health

"Run, pig, run." A single, humiliating moment at 17 changed how I think about food forever.

Content warning: this article deals with disordered eating and mental health, and may be triggering for some readers.

“HEY PIG! ARE YOU SERIOUSLY GOING TO EAT THAT?!”

My ribs contracted as they tried desperately to gather air. Time was suspended. I had always suspected that words had the powerful ability to alter reality. Now I knew. 

I was a 17-year-old girl walking along the street alone, enjoying an ice cream when a group of boys pulled up beside me in a car and yelled those fateful words.

They snorted and grunted, hanging out of the windows, making pig noises. 

“SEE YA FATTY!” they yelled, gleefully laughing as they drove away. 

I thought of these words every day for years.

I often wonder if those boys have even given it a second thought since that day. If they did I imagine it would be with a shake of the head, a smirk. A slight blush of the cheek at the embarrassment, a chuckle at the indiscretions of their youth. 

Oh the fun they had! Boys being boys! 

But really, I doubt they even remember it.

Ironically, those words about my heaviness had rendered me weightless. I was mid-air, mid-moment. I was the roots of a tree desperately reaching, seeking solace back in the earth. 

This comment was the starter pistol that began my race to vanish. To shrink. To be small and insignificant. To never again be still enough or large enough to become a target.

Those thoughtless insults thrown at me burrowed under my skin. They nestled and entrenched themselves and hollowed out all the softness I had. They created a deceptive dialogue that would be repeated so often and became so ingrained, it could only be truth.

The ice cream lay forgotten, melting on the pavement. I was disgusted by it. I don’t believe there was a time that a person had ever gone from pleasure to utter revulsion so quickly.

Run, pig, run.

So I ran. I would sneak out of my bedroom every night and run up and down my street. Over and over again. Any time I felt my legs begin to give way, turning to jelly, I would chant “run, pig run” and somehow keep going.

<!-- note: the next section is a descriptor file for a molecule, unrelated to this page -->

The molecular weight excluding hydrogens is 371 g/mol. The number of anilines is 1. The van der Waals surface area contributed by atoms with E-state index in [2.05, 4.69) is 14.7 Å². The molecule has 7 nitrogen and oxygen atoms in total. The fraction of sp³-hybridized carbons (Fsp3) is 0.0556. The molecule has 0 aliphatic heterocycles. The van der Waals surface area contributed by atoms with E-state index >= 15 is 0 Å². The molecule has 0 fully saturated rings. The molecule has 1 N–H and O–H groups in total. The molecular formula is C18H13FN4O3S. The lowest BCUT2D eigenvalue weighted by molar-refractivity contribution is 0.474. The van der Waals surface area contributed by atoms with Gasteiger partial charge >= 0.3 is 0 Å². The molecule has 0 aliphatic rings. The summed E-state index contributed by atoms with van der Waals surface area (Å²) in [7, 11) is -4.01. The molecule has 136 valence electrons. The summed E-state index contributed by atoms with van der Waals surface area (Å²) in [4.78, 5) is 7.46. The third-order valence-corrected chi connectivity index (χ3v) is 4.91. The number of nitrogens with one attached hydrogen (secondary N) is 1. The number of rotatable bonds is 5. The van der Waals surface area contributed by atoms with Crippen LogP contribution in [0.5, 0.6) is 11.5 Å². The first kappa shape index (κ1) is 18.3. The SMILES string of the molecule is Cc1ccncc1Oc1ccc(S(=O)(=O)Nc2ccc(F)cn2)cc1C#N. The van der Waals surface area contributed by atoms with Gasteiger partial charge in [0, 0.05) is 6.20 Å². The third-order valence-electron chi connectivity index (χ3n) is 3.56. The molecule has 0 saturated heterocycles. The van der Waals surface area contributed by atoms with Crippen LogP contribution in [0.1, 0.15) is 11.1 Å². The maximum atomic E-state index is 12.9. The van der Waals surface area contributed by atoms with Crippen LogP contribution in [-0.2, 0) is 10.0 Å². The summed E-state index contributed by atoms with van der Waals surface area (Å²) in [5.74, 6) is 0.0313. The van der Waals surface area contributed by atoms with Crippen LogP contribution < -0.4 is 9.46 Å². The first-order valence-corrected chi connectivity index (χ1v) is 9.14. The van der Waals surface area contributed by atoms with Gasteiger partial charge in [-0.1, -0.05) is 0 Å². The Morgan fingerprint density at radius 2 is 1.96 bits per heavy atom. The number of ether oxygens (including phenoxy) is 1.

Some nights I was running so fast, my legs appeared to completely disconnect from the rest of my body. Just two limbs manically leaping forward, one after another, seeking solace in the numbness. Trying to outrun the impossible: myself.

One night, comforted by moonlight projecting my ever-shrinking shadow, I realised I could not outrun my mind. But I could outrun my body. 

For months I lived on an apple a day, plus copious amounts of Diet Coke and water. I marvelled at finding willpower I never knew I had. How each “no” I gave at the offer of food become easier and easier each time. 

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I was so hungry at first. But soon I was fed off the compliments. The steady stream of “wow, you look amazing” filled me to the brim. 

“I wish I had your discipline.”

“You’ve never looked better, keep it up!”

My self-esteem had never been higher. But still I had to run. 

I went to a party to celebrate the end of the school term. I was thrilled that the offer of a pineapple flavoured Bacardi Breezer had somehow led me to a couch with a boy. And a conversation with this boy had somehow led me to my first kiss. 

It wasn’t a good one, he seemed quite determined to demonstrate how far his tongue could reach down my throat. But this was my first kiss so I hardly felt qualified to critique. 

I was just so thrilled that someone, anyone, wanted to kiss me; I felt dizzy and high with pleasure. 

At one point I looked up into his eyes and said, “I can’t believe we’re doing this. I’ve known you since primary school and I really never thought this would happen.”

“I know, it’s crazy,” he replied, cupping my face in his hand and leaning in, stroking my cheek. “I just can’t believe you look like this. I never even noticed you before, but seriously, you got hot.” 

His mouth on mine suddenly tasted bitter with resentment. It wasn’t me he liked. It was shadow me. The new me.

My mind travelled back to the ice cream on the pavement. Pleasure once again turned to revulsion with the power of his words. 

Years later I can look back at this time through a different lens. Once I finally stopped running and began to heal, I allowed myself to soften and discover a new dialogue. I began to treat my eating disorder and reconstruct my shattered self-esteem.

But I still often think of those boys in that car. I feel grateful to them in a way. Because on that day all those years ago, I learnt the power of words. How one phrase can be the last straw or a tipping point on a scale we cannot see. That every interaction you have with others is important. That words are powerful weapons. 

I know to use them carefully. I am far more kind and patient because of it. For that, I am thankful. 

For help and support for eating disorders, contact the Butterfly Foundation‘s National Support line and online service on 1800 ED HOPE (1800 33 4673) or email [email protected]. You can also visit their website, here

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